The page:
This week’s CDC rollback wasn’t just predictable; it was the inevitable result of sharing the country with Fox News, the Republican Party, and other bad-faith actors. Anybody who understood what Republicans are capable of when trying to create a wedge electoral issue understood that they should never take their mask off and should severely limit their time in shared indoor spaces.

Unfortunately, the CDC’s attempt to put the toothpaste back in the tube doesn’t even go as far as their own internal memo suggests we need to go. We should probably be looking, at a minimum, at another universal mask mandate, but it’s pretty clear there’s no political will for that, and it’s equally clear that the CDC is as concerned with public perception as a teenager lathering a gallon of acne medication on their face. But now, we’re not going to get the mask-reluctant to re-mask. We’re not going to get Fortune 500 companies to stop forcing people onto public transportation and into indoor offices. And we’re certainly not going to get the vaccine-hesitant to suddenly decide to help out the country and take the shot.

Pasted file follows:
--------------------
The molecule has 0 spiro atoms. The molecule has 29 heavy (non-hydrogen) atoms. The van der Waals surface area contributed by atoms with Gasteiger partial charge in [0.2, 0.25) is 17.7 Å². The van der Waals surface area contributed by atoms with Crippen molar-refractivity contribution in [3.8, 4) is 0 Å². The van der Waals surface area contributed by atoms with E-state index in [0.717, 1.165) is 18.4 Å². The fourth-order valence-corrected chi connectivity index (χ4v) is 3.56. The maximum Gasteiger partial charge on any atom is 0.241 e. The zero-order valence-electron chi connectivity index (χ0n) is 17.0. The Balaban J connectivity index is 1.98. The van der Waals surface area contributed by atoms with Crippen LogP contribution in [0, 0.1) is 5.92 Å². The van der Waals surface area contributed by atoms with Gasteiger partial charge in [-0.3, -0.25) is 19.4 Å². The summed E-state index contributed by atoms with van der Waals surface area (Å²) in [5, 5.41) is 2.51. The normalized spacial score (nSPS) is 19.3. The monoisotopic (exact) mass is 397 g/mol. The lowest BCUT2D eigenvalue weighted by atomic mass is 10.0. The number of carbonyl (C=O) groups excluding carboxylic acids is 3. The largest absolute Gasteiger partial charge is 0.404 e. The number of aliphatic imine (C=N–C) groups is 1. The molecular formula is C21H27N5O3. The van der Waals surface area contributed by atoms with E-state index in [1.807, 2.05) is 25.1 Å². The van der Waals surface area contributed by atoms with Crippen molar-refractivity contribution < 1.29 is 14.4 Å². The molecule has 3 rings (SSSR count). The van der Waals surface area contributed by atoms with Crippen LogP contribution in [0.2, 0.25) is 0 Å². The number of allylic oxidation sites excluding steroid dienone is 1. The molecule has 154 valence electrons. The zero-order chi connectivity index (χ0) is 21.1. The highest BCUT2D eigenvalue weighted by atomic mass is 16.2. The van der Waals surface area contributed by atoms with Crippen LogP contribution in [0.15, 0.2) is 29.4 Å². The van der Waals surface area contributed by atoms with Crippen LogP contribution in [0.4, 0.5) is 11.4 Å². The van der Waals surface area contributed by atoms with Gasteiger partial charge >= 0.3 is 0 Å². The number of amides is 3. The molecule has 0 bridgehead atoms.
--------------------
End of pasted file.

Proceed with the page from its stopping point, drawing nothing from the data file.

And in a few weeks, we’ll put another unvaccinated population right back into the spew of disease: our children.

My kids are unvaccinated because the vaccine has yet to be approved for people their age. Don’t get me wrong—when I’m allowed to, I will bathe them in vaccine like my name is Thetis, and I’ll let go of their heels while I’m at it. But that likely won’t happen before the start of school. Remote learning is pretty much universally over (and it wasn’t that great to begin with), so this fall my kids will have to trundle back indoors, masked but unprotected.